Celebrating Vaisakhi

April is the month when millions of Sikhs around the world celebrat Vaisakhi, the holiest day in the Sikh calendar that marks the day Sikhism was born as a collective faith in 1699. We talk to Jag Sanghera, a HR Project Manager at DLG, about what it’s like to be a Sikh in 2021.

For Jag and her family, being a Sikh in  Britain today includes, listening to prayers through Alexa and trips to their local Gurdwara (Sikh temple) in their jeans and jumpers but the core value of helping those in need remains unchanged.

Jag says, “I was brought up in a traditional Sikh family where my mum always taught my brother and I about our faith. We attended a Punjabi school at our local Gurdwara where we got to learn so much about Sikh history. We always celebrated every Sikh festival, traditionally at the Gurdwara (a temple where Sikhs go to pray”.

A lot of people still don’t know much about Sikhism. Principles include earning an honest living, sharing with others and treating everyone equally. Jag says that they are also taught to stand up for what’s right, protect those in need and practise martial arts as a form of self-defence.

She continues, “When I was young in the 90s, I didn’t learn martial arts as my mum felt like a minority and uncomfortable at local clubs. Times are changing and my four-year-old daughter is on a waiting list to join a local club when lockdown eases - she can’t wait to get started! Although I haven’t been baptised as a Sikh, I try to follow my religion as much as possible. I can’t read all the prayers, but thankfully I have Alexa on hand to play them every morning and evening. We visit the Gurdwara every weekend, which has continued throughout much of lockdown.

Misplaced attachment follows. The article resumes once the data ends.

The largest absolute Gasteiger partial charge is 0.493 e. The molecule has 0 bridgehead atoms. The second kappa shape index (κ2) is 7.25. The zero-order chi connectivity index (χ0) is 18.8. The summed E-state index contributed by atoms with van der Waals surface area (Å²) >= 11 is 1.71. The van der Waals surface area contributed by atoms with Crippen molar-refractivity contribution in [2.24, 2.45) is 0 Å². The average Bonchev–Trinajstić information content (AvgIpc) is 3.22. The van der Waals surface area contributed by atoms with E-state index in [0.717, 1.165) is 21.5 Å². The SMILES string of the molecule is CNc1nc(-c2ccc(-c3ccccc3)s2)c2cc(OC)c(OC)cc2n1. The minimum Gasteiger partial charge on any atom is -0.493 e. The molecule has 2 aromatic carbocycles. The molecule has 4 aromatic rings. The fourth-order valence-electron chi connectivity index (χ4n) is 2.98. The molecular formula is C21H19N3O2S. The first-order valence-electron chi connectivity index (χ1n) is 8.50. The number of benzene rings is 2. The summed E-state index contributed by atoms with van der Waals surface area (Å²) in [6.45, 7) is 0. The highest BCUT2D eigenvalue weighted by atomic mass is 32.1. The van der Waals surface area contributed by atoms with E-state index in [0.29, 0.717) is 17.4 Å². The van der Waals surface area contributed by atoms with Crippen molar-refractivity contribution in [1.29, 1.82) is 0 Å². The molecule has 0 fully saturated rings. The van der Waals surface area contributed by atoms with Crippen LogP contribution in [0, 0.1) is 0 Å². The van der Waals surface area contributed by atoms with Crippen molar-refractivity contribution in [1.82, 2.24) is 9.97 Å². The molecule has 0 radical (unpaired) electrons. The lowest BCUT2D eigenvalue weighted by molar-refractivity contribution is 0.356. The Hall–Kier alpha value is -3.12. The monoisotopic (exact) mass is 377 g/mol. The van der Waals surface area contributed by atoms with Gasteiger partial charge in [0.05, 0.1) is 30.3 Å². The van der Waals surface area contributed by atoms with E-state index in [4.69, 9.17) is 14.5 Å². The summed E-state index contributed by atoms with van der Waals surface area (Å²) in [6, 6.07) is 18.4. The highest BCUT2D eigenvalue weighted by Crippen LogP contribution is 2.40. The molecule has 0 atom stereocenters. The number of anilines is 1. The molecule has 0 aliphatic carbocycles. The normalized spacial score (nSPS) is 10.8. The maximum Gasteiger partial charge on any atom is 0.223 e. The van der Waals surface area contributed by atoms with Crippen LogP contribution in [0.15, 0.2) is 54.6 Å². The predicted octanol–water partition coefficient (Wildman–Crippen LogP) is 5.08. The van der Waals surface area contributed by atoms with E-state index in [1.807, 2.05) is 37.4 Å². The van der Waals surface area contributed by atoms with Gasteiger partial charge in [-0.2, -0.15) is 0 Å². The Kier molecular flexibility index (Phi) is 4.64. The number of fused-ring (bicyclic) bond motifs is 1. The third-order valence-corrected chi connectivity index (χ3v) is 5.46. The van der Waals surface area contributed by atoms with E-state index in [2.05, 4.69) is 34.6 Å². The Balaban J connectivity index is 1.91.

Jag says that community is important and throughout the pandemic she has been volunteering with the Guru Nanak Seva and South London Sikh Youth helping to prepare and deliver free hot food to those who’ve been shielding.
Jag continues, “There’s nothing I’m prouder of than my history and the religion I was born into. It’s because of our principles I made a conscious decision to follow this faith, and not just because I was brought up in a Sikh family”.

Five facts about Sikhism

  1. Sikhs believe in one God called Waheguru which means wonderful Lord or wonderful teacher. Waheguru gives life to everything, and all life is a part of Waheguru.
  2. Sikhs say five prayers in the morning, another one in the evening, and a final prayer before we go to bed.
  3. Their holy building is called a Gurdwara, which means “doorway to the guru" and it's open every day and everyone is welcome. Inside the Gurdwara, everyone takes off their shoes, covers their heads and sits on the floor to show that we're all equal and part of the same sangat - the same community. We pray together and sing hymns, which we call kirtan, but mainly we go to listen to the words of the Guru Granth Sahib Ji.
  4. For Sikh people, the Guru Granth Sahib Ji is not a book, but a living Guru because it contains Waheguru's words. We give the Guru Granth Sahib Ji all the respect that would have been given to a human Guru, and it's read aloud by a man or woman, called a granthi.
  5. Sikh’s who have been baptised during the ceremony wear five symbols they are called the Five Ks because in the Punjabi language, they all begin with a K: kara - a steel bangle; kesh - uncut hair; kangha - a comb; kaacha - undershorts; and kirpan - a short sword. Some Sikhs, especially men, also wear a turban.